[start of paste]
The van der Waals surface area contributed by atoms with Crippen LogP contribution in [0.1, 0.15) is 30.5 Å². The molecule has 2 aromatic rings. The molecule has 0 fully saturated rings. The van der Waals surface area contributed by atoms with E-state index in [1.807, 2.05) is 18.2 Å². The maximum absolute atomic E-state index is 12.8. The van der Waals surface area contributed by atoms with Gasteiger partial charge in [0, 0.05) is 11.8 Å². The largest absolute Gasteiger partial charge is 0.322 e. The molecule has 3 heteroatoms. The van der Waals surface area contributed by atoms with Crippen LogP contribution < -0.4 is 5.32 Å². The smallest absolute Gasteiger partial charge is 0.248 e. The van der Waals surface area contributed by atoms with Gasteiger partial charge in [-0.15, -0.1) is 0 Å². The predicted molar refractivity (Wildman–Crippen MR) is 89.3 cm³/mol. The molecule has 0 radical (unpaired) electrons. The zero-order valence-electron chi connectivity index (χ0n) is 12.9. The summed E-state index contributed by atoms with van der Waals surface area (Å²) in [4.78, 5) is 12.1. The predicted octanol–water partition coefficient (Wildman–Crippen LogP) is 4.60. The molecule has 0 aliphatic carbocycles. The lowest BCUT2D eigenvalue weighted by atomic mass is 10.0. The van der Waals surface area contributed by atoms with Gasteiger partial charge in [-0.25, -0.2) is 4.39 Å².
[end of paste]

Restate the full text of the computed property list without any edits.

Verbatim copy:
The van der Waals surface area contributed by atoms with Crippen LogP contribution in [0.1, 0.15) is 30.5 Å². The molecule has 2 aromatic rings. The molecule has 0 fully saturated rings. The van der Waals surface area contributed by atoms with E-state index in [1.807, 2.05) is 18.2 Å². The maximum absolute atomic E-state index is 12.8. The van der Waals surface area contributed by atoms with Gasteiger partial charge in [0, 0.05) is 11.8 Å². The largest absolute Gasteiger partial charge is 0.322 e. The molecule has 3 heteroatoms. The van der Waals surface area contributed by atoms with Crippen LogP contribution < -0.4 is 5.32 Å². The smallest absolute Gasteiger partial charge is 0.248 e. The van der Waals surface area contributed by atoms with Gasteiger partial charge in [-0.15, -0.1) is 0 Å². The predicted molar refractivity (Wildman–Crippen MR) is 89.3 cm³/mol. The molecule has 0 radical (unpaired) electrons. The zero-order valence-electron chi connectivity index (χ0n) is 12.9. The summed E-state index contributed by atoms with van der Waals surface area (Å²) in [4.78, 5) is 12.1. The predicted octanol–water partition coefficient (Wildman–Crippen LogP) is 4.60. The molecule has 0 aliphatic carbocycles. The lowest BCUT2D eigenvalue weighted by atomic mass is 10.0. The van der Waals surface area contributed by atoms with Gasteiger partial charge in [-0.25, -0.2) is 4.39 Å².